NIGHT-HAWKERS may have stripped some of the most valuable artefacts from a newly discovered Anglo-Saxon royal settlement, archaeologists have warned.
The discovery of the high-status settlement on fields near the village of Rendlesham, Suffolk, was made public this week after more than five years of work.
But as about 70 finds which point to a site of international significance go on show to the public, those behind the search said they had been forced to act by metal-detector users scouring the site illegally. A plan has been put in place with Suffolk Police to protect what remains after the discovery was announced.
Sir Michael Bunbury, who owns the farmland, said he had contacted local council archaeologists after becoming concerned about illegal night-time activity.
He added: “The sad thing is, it is impossible to know exactly what has been lost. We will never know what it was, where it is and it can’t contribute to our wider understanding of this site.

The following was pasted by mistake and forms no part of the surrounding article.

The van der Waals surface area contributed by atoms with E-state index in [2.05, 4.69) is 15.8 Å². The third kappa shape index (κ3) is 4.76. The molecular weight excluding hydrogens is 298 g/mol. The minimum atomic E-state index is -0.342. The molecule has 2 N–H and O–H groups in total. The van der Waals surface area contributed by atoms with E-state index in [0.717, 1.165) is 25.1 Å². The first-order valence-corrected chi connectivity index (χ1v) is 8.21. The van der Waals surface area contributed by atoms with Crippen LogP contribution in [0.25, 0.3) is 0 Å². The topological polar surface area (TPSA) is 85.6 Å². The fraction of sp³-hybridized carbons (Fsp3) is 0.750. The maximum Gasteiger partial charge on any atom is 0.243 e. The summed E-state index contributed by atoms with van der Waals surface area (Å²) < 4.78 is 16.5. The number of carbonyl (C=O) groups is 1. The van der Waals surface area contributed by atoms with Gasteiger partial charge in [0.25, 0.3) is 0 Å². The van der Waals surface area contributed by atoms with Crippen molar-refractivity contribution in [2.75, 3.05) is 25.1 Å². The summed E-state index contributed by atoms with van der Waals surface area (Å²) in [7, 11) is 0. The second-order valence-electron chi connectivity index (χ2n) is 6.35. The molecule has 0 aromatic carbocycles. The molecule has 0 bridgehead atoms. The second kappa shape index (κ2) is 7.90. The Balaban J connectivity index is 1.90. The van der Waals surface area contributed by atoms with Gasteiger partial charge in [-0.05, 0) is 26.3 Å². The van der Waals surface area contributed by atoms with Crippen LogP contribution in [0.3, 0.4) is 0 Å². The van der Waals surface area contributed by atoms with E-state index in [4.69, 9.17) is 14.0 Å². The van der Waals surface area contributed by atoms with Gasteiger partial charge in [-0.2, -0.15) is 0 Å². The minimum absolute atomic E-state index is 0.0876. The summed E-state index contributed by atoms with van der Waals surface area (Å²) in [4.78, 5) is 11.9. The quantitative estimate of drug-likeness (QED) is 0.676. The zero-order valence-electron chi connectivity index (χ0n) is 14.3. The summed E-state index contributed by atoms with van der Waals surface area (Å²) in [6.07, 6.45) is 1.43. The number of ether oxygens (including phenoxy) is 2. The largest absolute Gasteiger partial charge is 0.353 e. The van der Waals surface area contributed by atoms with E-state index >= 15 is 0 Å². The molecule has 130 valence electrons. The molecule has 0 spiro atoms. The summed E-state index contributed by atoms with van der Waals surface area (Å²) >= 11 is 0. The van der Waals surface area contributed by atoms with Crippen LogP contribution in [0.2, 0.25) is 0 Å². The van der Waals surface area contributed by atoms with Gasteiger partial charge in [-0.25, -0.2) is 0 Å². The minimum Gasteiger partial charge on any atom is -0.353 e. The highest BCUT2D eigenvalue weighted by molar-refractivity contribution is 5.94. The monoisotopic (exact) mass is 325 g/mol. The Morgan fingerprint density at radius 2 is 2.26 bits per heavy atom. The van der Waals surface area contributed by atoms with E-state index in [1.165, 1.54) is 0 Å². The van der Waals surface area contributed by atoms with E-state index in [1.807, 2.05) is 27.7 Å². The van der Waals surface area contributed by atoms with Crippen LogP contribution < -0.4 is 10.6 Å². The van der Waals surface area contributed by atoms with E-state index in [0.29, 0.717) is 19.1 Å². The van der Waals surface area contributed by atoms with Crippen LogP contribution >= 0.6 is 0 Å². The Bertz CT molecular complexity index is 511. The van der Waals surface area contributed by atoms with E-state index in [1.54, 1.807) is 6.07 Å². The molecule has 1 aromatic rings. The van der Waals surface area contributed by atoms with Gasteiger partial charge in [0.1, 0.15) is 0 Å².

“It is fair to speculate that some very valuable artefacts indeed have been removed and sold privately because of course that is exactly what night-hawkers are after.
“The good news is that, despite this criminal activity, there has still been a very significant find. By legitimately searching the site and putting the finds on public display, we have effectively put the problem on our land to a stop. Perhaps this is a lesson in how to put that kind of activity to a halt.”
The Yorkshire Post revealed in 2012 that English Heritage had warned illegal metal detectorists would face prosecution for raiding archaeology sites and placing the nation’s heritage in jeopardy of being lost forever.
The escalating problem of nighthawking led to a concerted drive being launched by English Heritage to tackle it.
Archaeologists say the nation’s passion for the past has been fuelling the desire for rogue metal detectorists to unearth artefacts to then sell on.